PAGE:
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Registered: ‎07-23-2019

xil_printf much slower than printf

I noticed something strange. I have a Zynq PS where the APU cores are clocked at 1 GHz then in software I have a loop with a number of functions, so far mostly empty that I expect to take microseconds at the most so far.

The loop is synchronized to an interrupt so it starts every 10 ms.

There is a free-running counter for timestamping purposes incremented every ms.

For test purposes, some of the functions in the loop print some data with xil_printf, including the time counter above.

Because those functions are almost empty, I would expect them to run in microseconds, but I find that in practice, it seems to take 3 ms for each of them, basically to run the xil_printf function.

I also have a series of print-outs with printf (not xil_) and for those, the counter (timestamp) is the same (to the ms), so printf is faster than xil_printf, it looks like. 

I know (and not nuch more than that, tbh) that xil_printf is a light version of printf. And it looks like slower as well. Is this something Xilinx can confirm?

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Registered: ‎07-23-2019

update: after replacing those xil_printf by printf, they are the same slow, taking 3 precious ms each.

The difference in what they print is not much: the slow ones have '%s' and print text (8-12 chars) from a char *table[].

Can printing text with %s take ms? If running at 1 GHz, 1 ms has a million of clock cycles. Does it take three million cycles to do that?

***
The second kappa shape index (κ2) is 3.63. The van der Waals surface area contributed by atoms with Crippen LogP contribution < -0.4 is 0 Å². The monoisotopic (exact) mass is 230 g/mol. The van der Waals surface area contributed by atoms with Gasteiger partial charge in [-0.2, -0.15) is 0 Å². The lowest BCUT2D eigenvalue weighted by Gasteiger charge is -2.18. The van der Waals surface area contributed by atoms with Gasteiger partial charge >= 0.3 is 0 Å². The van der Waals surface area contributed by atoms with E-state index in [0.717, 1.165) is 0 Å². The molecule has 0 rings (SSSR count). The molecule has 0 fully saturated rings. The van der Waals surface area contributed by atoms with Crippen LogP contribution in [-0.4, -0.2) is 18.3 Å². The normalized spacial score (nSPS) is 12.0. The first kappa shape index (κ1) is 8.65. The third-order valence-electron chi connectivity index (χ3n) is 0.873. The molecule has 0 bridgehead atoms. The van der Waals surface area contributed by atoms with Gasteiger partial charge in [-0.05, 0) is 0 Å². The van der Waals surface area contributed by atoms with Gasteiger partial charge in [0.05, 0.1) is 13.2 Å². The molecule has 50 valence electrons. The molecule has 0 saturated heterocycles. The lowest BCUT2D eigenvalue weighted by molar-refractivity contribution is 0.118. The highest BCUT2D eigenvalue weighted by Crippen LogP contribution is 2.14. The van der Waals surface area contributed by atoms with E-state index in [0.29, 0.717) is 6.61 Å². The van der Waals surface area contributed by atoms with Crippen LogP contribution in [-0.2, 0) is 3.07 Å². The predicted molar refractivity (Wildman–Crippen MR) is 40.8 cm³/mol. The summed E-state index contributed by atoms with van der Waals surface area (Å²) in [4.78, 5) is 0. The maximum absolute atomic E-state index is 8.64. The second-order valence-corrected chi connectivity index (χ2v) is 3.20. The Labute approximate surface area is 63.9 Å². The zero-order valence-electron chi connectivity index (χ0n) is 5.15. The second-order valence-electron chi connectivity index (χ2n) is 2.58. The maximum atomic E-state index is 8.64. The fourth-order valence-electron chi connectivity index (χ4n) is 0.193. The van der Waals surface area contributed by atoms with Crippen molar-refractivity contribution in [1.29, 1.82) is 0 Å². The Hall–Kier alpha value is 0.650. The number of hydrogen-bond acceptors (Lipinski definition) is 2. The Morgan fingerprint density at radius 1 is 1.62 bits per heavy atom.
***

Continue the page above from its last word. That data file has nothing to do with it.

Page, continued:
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Xilinx Employee
Xilinx Employee
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Registered: ‎11-30-2007

UART output is usually pretty slow - like 115200 Baud.

Depending on how much is printed - this will take some time.

UART IP have buffers - but if the buffer if full, the CPU core has to wait until buffer space is available.

 

You might not measure the time to process the printf - but due to the fact that the UART buffers are full - you might measure the transmission time.

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Registered: ‎07-23-2019

 

Yes, I found that they are actually the same slow because they both are blocking functions, it doesn't jump to the next instruction until the Tx buffer is empty. I learnt the alternative(s) is either to create a non-blocking print pseudo-function based on writing to a buffer that some interrupt will process in the spare time, or use the multicore architecture and have "another core for that chore". I prefer the second but it will take some time to implement...

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